ZTE is set to pay a record fine to the US government over claims it exported telecoms equipment to Iran and North Korea.
The US Department of Commerce’s Bureau of Industry and Security (BIS) introduced export restrictions on the China-based vendor 12 months ago, after it accused ZTE of setting up shell companies to illicitly export goods to the two countries between 2010 and 2016.
The two parties this week settled on a combined civil and criminal penalty totalling $1.19 billion, made up of three parts.
ZTE will pay the BIS a civil penalty of $661 million, of which $300 million is suspended for a period of seven-years to deter future violations.
A further criminal fine of $430.5 million is dependent on the ruling of the US District Court for the Northern District of Texas, which will decide on the merits of the plea agreement.
ZTE has also agreed to pay the Department of Treasury’s Office of Foreign Assets Control a further $100.9 million pursuant to a settlement agreement.
In addition to the monetary penalties, ZTE has agreed to “active” audit and compliance requirements.
The Department of Commerce noted that ZTE made “knowingly false and misleading representations and statements” during the course of the investigation.
“Despite ZTE’s repeated attempts to thwart the investigation, the dogged determination of investigators uncovered damning evidence of an orchestrated, systematic scheme to violate US export controls by supplying equipment to sanctioned destinations,” said Douglas Hassebrock, Director of the BIS Office of Export Enforcement.
US Secretary of Commerce Wilbur L Ross Jr added: “The results of this investigation and the unprecedented penalty reflects ZTE’s egregious scheme to evade US law and systematically mislead investigators.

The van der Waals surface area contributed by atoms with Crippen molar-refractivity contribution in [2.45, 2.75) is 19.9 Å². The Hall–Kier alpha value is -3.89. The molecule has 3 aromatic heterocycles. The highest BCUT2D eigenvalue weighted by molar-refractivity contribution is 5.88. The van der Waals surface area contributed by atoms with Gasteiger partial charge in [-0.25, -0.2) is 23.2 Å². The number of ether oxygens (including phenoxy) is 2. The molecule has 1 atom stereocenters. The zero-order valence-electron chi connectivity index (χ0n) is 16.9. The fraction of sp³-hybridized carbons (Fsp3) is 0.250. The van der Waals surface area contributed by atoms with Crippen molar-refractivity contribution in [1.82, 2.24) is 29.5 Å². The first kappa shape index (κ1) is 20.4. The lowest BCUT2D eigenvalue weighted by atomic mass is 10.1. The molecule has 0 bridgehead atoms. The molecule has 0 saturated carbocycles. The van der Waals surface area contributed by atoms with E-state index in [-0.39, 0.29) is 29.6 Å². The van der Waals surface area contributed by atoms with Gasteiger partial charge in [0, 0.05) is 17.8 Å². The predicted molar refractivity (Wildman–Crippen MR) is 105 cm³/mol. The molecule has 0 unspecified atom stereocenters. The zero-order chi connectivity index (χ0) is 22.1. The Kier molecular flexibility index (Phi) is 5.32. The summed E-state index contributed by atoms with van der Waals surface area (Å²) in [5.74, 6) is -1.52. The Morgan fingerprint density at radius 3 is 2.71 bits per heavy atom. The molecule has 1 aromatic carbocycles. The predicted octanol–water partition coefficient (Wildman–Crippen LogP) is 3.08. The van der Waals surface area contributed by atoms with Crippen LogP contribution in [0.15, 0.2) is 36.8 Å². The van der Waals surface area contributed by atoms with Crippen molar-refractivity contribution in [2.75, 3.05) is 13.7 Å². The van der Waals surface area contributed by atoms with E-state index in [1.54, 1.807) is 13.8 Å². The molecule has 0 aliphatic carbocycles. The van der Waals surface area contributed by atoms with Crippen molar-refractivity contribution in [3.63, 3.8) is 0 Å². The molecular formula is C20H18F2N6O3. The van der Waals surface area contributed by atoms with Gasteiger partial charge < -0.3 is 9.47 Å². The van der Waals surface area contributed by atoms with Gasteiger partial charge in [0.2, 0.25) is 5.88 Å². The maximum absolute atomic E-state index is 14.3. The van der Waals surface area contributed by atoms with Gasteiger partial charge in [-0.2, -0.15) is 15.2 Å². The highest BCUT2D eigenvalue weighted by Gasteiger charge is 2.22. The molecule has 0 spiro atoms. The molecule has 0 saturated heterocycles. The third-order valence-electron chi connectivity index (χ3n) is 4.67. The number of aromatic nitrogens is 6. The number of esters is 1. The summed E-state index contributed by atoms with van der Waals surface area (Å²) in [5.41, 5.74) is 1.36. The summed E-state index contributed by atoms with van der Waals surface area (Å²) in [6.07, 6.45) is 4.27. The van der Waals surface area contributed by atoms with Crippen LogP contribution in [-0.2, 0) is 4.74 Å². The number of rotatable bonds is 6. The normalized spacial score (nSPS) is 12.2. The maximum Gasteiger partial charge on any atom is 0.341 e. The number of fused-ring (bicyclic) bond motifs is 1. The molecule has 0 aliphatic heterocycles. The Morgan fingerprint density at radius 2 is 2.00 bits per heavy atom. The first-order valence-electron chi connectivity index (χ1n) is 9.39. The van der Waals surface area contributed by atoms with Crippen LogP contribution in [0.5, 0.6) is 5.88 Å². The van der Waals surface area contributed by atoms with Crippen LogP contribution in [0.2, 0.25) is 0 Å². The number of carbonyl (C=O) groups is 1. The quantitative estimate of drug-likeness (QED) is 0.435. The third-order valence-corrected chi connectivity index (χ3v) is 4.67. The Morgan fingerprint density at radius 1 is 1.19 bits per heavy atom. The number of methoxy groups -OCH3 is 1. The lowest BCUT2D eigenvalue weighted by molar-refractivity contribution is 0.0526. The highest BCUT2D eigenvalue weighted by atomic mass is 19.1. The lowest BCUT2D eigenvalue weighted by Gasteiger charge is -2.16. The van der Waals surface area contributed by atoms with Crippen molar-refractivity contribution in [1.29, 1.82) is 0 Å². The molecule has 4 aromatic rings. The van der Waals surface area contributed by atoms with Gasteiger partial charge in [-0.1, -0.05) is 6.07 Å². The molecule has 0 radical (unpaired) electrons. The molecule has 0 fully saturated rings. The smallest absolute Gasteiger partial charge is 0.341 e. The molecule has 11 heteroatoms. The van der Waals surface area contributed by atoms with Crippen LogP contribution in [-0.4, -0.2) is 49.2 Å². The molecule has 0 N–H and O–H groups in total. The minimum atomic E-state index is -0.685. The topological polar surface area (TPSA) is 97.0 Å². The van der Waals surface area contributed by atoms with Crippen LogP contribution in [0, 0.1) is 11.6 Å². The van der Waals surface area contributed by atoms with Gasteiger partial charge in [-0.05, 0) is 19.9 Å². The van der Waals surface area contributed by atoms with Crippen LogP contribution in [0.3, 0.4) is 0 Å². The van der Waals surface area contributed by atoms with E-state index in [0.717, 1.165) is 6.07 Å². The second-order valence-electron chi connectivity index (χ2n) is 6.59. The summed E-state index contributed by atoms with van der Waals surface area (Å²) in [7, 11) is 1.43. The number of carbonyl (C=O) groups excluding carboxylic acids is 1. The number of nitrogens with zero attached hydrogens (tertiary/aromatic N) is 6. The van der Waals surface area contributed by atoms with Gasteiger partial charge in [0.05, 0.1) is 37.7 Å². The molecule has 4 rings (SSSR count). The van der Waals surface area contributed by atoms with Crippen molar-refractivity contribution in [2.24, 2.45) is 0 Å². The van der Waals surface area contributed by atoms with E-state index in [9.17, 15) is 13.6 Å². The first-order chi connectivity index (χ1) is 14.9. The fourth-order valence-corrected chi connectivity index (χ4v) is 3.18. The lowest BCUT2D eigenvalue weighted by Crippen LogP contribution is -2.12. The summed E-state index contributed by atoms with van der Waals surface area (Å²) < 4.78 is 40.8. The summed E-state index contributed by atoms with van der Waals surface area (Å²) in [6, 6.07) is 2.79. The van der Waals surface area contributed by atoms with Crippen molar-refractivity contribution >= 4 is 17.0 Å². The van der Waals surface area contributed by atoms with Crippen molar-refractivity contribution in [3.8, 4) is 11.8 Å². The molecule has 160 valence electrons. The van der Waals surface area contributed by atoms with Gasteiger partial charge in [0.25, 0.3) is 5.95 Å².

“We are putting the world on notice: the games are over.
“Those who flout our economic sanctions and export control laws will not go unpunished – they will suffer the harshest of consequences.
“Under President Trump’s leadership, we will be aggressively enforcing strong trade policies with the dual purpose of protecting American national security and protecting American workers.”
ZTE said it had made a number of changes in a bid “to create a strong compliance culture” following the settlement.
It cited the creation of a CEO-led Compliance Committee, the hiring of a new Chief Export Compliance Officer and training for 45,000 staff.
Zhao Xianming, Chairman and CEO of ZTE Corporation, said: “ZTE acknowledges the mistakes it made, takes responsibility for them, and remains committed to positive change in the company.
“Instituting new compliance-focused procedures and making significant personnel changes has been a top priority for the company.
“We have learned many lessons from this experience and will continue on our path of becoming a model for export compliance and management excellence.
“We are committed to a new ZTE, compliant, healthy and trustworthy.”